Since we were in Swedru, we took the opportunity to stop at the Ivies and were invited for dinner. Elder Omokoh and Elder Brown scored too.

Because we didn't know if the highway would be open, we took the back loop home.  It was a good day.


Bats and Butterflies


The base of the trunk flares out in these fins that sound hollow when you pound them.  But be careful, because the trunk is riddled with thorns.  Its a tough world.

Monday, February 16, 2015

I will go before your face...

The blog is a little late this week.  Sister Stevenson and I were invited to speak at a fireside at the Bakano Ward on Sunday evening.  This was the view of the lagoon at sunset as we left the meeting.  It was a fun fireside (remember, they are called firesides because in the early days of the Church, people would gather around the fireplace in their homes to discuss the Gospel.  The name stuck, but there is no fire).  I thought it was going to be just Sister Stevenson and me speaking, but after Sister Stevenson shared her remarks (she did great!), they opened up the floor for questions.  There were many very interesting questions and the meeting had gone on an hour before I got up to speak.  The topic was how members of the Church can help in sharing the Gospel.  I told of the conversion of Sister Stevenson's family in Brazil and how a member of the Church prepared the way for that wonderful event.

 Sister Stevenson's family came into the Church in a wonderful way.  Her parents are Dutch-Indonesian, but they were living in Brazil when Marion was born.  Her father worked in the automotive industry and was required to travel to the United States for three months of training when Marion was 7 years old.  The training was taking place in Rochester, New York and his assigned roommate happened to be a member of the Church.  After getting to know each other a little, the roommate (whose name we do not know) said, "You seem to enjoy history and philosophy. Some of the most important historical sites relating to my faith are within an hour drive of here and I would like to see them. I wonder if you would like to spend your Saturdays with me visiting these landmarks."  Marion's father agreed, and for the next several weekends, they walked the Sacred Grove, climbed the Hill Cumorah and discussed the restoration of the Gospel.  Meanwhile, back in Brazil, two missionaries knocked on the door of the Spier home.  As they introduced themselves, Marion's mother said that she thought her husband would like to talk to them and that they should return when he was back from his training.   When Brother Spier returned home, it didn't take long for the missionaries to begin teaching the family. After a few months of investigating, her mom and dad and two older brothers were baptized.  Marion had to wait an extra month until she turned 8 before she was baptized.  The family later moved back to Holland and were sealed in the London temple before eventually immigrating to the United States.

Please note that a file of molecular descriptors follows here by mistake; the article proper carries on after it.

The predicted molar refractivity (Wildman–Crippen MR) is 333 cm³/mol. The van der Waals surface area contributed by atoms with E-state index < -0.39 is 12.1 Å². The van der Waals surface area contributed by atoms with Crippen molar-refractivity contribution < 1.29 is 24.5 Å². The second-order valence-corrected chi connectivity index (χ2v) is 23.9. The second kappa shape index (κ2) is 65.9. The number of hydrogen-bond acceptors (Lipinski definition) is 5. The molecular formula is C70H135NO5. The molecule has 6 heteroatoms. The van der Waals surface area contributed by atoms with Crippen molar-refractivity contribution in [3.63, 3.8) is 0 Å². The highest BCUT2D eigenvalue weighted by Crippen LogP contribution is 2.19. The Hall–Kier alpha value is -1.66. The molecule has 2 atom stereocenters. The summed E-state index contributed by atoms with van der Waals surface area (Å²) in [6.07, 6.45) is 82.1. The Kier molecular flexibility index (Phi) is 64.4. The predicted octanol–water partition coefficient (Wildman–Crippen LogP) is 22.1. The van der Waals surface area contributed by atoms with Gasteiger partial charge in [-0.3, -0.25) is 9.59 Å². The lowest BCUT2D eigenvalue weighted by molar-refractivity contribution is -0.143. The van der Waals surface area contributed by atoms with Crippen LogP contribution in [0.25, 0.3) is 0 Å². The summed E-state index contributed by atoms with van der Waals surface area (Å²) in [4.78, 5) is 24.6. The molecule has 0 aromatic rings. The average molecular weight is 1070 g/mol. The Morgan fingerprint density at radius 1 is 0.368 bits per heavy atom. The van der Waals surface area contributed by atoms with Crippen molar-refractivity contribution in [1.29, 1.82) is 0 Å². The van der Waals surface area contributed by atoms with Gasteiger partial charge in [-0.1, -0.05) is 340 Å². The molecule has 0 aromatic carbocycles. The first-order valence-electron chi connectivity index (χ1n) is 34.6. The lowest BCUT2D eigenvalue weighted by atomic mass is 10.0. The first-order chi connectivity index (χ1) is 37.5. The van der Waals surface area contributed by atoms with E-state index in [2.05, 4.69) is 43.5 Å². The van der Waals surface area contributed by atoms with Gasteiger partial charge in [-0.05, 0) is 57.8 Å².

I like to believe that while the Lord was putting all of this in place, He also thought to Himself, "This will work out really well for My (future) servant, Scott."

The members of the Bakano Ward left pretty excited.  It will be fun to see if we made a difference.

We finished up the last of the missionary interviews for this quarter (except for Tarkwa, who we will see at the end of the month).   This week was Swedru, Odoben / Asikuma, Bakano and Elmina districts.

Sister Ivie sliced open a cocoa pod while we were staying with them.  I like cocoa in its natural state (brownies), so I passed on the taste test, but Sister Stevenson sucked the goo off the beans and said it tasted like cherry lifesavers.  (Important safety tip:  Don't chew the beans!).

Since next week is Transfer Week, we will be receiving a few new missionaries.  So on Friday, we invited their Trainers to come in to the mission home for orientation.  We are only getting two sisters and one elder this time, so it was a small group.

The trainer for the new elder had already attended the orientation recently, so we let him stay in his area.

I was able to do some baptismal interviews in Cape Coast and also drove out to Hemang one evening to do some temple recommend interviews.  One of the people I was to meet for a temple recommend was ill and couldn't see me, so next Saturday when the group is on the way to the temple, they will stop at the mission home at 3 a.m. and I will interview her (not in my pajamas).  That will be a first for me.

On Saturday, we had training for the branch leaders in 5 of my 11 mission branches.  They told us to expect 80 people.  I am afraid I was skeptical and almost didn't have enough faith to order that much food.  All of these people traveled between one to three hours (each way) to attend.  Their dedication continues to amaze me.  It was awesome meeting with them.

Elder Adams and Elder Halversen set the room up for us.  They serve in Chapel Hill, a very nice community in Takoradi.

Saturday evening, the six zone leaders from the Cape Coast area met with the Assistants to plan out transportation for transfers.  They always make a party of it and recently have invited Sister Stevenson and I to join them for dinner.  This time, Elder Gqweta made a wonderful South African stew (chicken, potatoes, pineapple, etc. with a sweet, homemade bread.  You eat it with your hands from common bowls.  It was very delicious.

On Sunday, we took the Cape Coast Stake Presidency to visit the two branches in Mankessim.  The Cape Coast Stake will likely be divided this year, and several of my mission branches will become part of the new stakes (YEAH!).  The application will take some coordination between the stake and the branches, so we are putting the parties in touch with each other.

This was our third week in a row in Mankessim and we will also be there again next week.  The two branches share a beautiful new building.  The only problem is that we are across the "street" from another church under construction.  They began holding Sunday meetings in their building a few weeks ago and they are much louder than we are (drums, instruments and BIG LOUD SPEAKERS).  It's like our members get two worship services for the price of one.  Everything is so communal here that they are experts in tuning out the distractions.  I'm still working on it.
There were eight convert baptisms in Mankessim this weekend, so it was fun to see the Confirmations in Church on Sunday.


Sister Stevenson made brownies for Valentines Day.  I'm afraid I'll need to do better next week.



Still not entirely sure what is going on here...